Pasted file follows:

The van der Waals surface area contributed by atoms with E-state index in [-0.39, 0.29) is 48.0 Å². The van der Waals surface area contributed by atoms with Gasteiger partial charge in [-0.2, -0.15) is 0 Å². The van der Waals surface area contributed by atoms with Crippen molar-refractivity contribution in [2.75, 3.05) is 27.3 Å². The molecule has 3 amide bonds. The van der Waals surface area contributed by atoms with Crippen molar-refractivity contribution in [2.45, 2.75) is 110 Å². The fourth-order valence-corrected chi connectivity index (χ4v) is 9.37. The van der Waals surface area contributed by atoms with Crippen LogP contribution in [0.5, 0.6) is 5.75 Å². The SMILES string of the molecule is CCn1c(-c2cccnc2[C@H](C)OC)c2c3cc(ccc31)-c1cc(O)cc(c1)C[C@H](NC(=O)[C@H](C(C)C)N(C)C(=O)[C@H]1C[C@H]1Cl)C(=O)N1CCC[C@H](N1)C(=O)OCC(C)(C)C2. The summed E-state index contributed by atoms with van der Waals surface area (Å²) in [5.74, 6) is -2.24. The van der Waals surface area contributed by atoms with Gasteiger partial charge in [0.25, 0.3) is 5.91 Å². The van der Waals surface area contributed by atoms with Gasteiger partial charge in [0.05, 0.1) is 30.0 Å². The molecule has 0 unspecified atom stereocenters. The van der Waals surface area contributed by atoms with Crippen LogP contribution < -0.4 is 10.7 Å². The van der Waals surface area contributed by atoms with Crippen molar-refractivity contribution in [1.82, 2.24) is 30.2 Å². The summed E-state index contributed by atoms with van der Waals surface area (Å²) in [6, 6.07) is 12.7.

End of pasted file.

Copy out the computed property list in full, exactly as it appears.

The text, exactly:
The van der Waals surface area contributed by atoms with E-state index in [-0.39, 0.29) is 48.0 Å². The van der Waals surface area contributed by atoms with Gasteiger partial charge in [-0.2, -0.15) is 0 Å². The van der Waals surface area contributed by atoms with Crippen molar-refractivity contribution in [2.75, 3.05) is 27.3 Å². The molecule has 3 amide bonds. The van der Waals surface area contributed by atoms with Crippen molar-refractivity contribution in [2.45, 2.75) is 110 Å². The fourth-order valence-corrected chi connectivity index (χ4v) is 9.37. The van der Waals surface area contributed by atoms with Crippen LogP contribution in [0.5, 0.6) is 5.75 Å². The SMILES string of the molecule is CCn1c(-c2cccnc2[C@H](C)OC)c2c3cc(ccc31)-c1cc(O)cc(c1)C[C@H](NC(=O)[C@H](C(C)C)N(C)C(=O)[C@H]1C[C@H]1Cl)C(=O)N1CCC[C@H](N1)C(=O)OCC(C)(C)C2. The summed E-state index contributed by atoms with van der Waals surface area (Å²) in [5.74, 6) is -2.24. The van der Waals surface area contributed by atoms with Gasteiger partial charge in [0.25, 0.3) is 5.91 Å². The van der Waals surface area contributed by atoms with Gasteiger partial charge in [0.05, 0.1) is 30.0 Å². The molecule has 0 unspecified atom stereocenters. The van der Waals surface area contributed by atoms with Crippen LogP contribution < -0.4 is 10.7 Å². The van der Waals surface area contributed by atoms with Crippen molar-refractivity contribution in [1.82, 2.24) is 30.2 Å². The summed E-state index contributed by atoms with van der Waals surface area (Å²) in [6, 6.07) is 12.7.